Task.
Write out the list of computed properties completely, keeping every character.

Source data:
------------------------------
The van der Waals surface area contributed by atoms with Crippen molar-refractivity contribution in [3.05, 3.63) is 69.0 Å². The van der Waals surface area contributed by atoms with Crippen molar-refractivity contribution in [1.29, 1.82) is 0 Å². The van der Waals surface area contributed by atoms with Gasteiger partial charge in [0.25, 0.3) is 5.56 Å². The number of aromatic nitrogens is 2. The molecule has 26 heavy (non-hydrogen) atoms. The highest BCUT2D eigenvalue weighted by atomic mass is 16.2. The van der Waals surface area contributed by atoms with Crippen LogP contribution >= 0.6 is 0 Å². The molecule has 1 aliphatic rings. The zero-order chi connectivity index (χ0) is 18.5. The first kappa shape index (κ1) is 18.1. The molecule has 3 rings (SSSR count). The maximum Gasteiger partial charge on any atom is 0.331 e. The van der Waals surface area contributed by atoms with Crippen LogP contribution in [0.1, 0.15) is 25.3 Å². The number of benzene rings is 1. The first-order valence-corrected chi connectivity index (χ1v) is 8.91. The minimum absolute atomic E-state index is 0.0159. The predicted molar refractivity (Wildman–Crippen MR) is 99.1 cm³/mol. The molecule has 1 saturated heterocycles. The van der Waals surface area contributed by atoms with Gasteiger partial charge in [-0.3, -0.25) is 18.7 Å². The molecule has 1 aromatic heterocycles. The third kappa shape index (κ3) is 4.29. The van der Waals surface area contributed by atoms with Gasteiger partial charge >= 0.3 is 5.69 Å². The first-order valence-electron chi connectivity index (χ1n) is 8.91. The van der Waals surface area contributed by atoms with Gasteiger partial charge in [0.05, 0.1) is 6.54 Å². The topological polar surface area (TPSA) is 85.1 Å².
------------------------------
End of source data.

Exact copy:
The van der Waals surface area contributed by atoms with Crippen molar-refractivity contribution in [3.05, 3.63) is 69.0 Å². The van der Waals surface area contributed by atoms with Crippen molar-refractivity contribution in [1.29, 1.82) is 0 Å². The van der Waals surface area contributed by atoms with Gasteiger partial charge in [0.25, 0.3) is 5.56 Å². The number of aromatic nitrogens is 2. The molecule has 26 heavy (non-hydrogen) atoms. The highest BCUT2D eigenvalue weighted by atomic mass is 16.2. The van der Waals surface area contributed by atoms with Crippen LogP contribution >= 0.6 is 0 Å². The molecule has 1 aliphatic rings. The zero-order chi connectivity index (χ0) is 18.5. The first kappa shape index (κ1) is 18.1. The molecule has 3 rings (SSSR count). The maximum Gasteiger partial charge on any atom is 0.331 e. The van der Waals surface area contributed by atoms with Crippen LogP contribution in [0.1, 0.15) is 25.3 Å². The number of benzene rings is 1. The first-order valence-corrected chi connectivity index (χ1v) is 8.91. The minimum absolute atomic E-state index is 0.0159. The predicted molar refractivity (Wildman–Crippen MR) is 99.1 cm³/mol. The molecule has 1 saturated heterocycles. The van der Waals surface area contributed by atoms with Gasteiger partial charge in [-0.3, -0.25) is 18.7 Å². The molecule has 1 aromatic heterocycles. The third kappa shape index (κ3) is 4.29. The van der Waals surface area contributed by atoms with Gasteiger partial charge >= 0.3 is 5.69 Å². The first-order valence-electron chi connectivity index (χ1n) is 8.91. The van der Waals surface area contributed by atoms with Gasteiger partial charge in [0.05, 0.1) is 6.54 Å². The topological polar surface area (TPSA) is 85.1 Å².